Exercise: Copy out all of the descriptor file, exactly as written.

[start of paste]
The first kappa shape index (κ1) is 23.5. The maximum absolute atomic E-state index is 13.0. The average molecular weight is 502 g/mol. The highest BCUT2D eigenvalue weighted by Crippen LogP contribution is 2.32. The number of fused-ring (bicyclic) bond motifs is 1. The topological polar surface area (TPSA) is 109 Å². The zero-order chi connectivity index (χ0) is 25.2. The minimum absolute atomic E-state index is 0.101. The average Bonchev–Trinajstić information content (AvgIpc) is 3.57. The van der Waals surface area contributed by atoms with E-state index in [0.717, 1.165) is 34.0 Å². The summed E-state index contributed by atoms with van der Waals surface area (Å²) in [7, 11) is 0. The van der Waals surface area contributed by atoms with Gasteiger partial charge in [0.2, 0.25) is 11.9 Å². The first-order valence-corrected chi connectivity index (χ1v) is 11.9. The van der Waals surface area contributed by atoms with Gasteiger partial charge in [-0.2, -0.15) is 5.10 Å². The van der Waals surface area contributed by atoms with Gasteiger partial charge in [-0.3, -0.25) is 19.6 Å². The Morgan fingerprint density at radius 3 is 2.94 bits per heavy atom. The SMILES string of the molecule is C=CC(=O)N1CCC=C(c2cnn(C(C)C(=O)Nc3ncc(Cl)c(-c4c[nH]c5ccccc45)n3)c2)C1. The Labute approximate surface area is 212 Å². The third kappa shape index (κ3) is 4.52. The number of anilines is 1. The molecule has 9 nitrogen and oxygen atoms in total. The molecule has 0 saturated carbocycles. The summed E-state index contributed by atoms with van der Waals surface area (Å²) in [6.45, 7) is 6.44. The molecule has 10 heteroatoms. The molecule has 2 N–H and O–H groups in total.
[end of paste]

The first kappa shape index (κ1) is 23.5. The maximum absolute atomic E-state index is 13.0. The average molecular weight is 502 g/mol. The highest BCUT2D eigenvalue weighted by Crippen LogP contribution is 2.32. The number of fused-ring (bicyclic) bond motifs is 1. The topological polar surface area (TPSA) is 109 Å². The zero-order chi connectivity index (χ0) is 25.2. The minimum absolute atomic E-state index is 0.101. The average Bonchev–Trinajstić information content (AvgIpc) is 3.57. The van der Waals surface area contributed by atoms with E-state index in [0.717, 1.165) is 34.0 Å². The summed E-state index contributed by atoms with van der Waals surface area (Å²) in [7, 11) is 0. The van der Waals surface area contributed by atoms with Gasteiger partial charge in [0.2, 0.25) is 11.9 Å². The first-order valence-corrected chi connectivity index (χ1v) is 11.9. The van der Waals surface area contributed by atoms with Gasteiger partial charge in [-0.2, -0.15) is 5.10 Å². The van der Waals surface area contributed by atoms with Gasteiger partial charge in [-0.3, -0.25) is 19.6 Å². The Morgan fingerprint density at radius 3 is 2.94 bits per heavy atom. The SMILES string of the molecule is C=CC(=O)N1CCC=C(c2cnn(C(C)C(=O)Nc3ncc(Cl)c(-c4c[nH]c5ccccc45)n3)c2)C1. The Labute approximate surface area is 212 Å². The third kappa shape index (κ3) is 4.52. The number of anilines is 1. The molecule has 9 nitrogen and oxygen atoms in total. The molecule has 0 saturated carbocycles. The summed E-state index contributed by atoms with van der Waals surface area (Å²) in [6.45, 7) is 6.44. The molecule has 10 heteroatoms. The molecule has 2 N–H and O–H groups in total.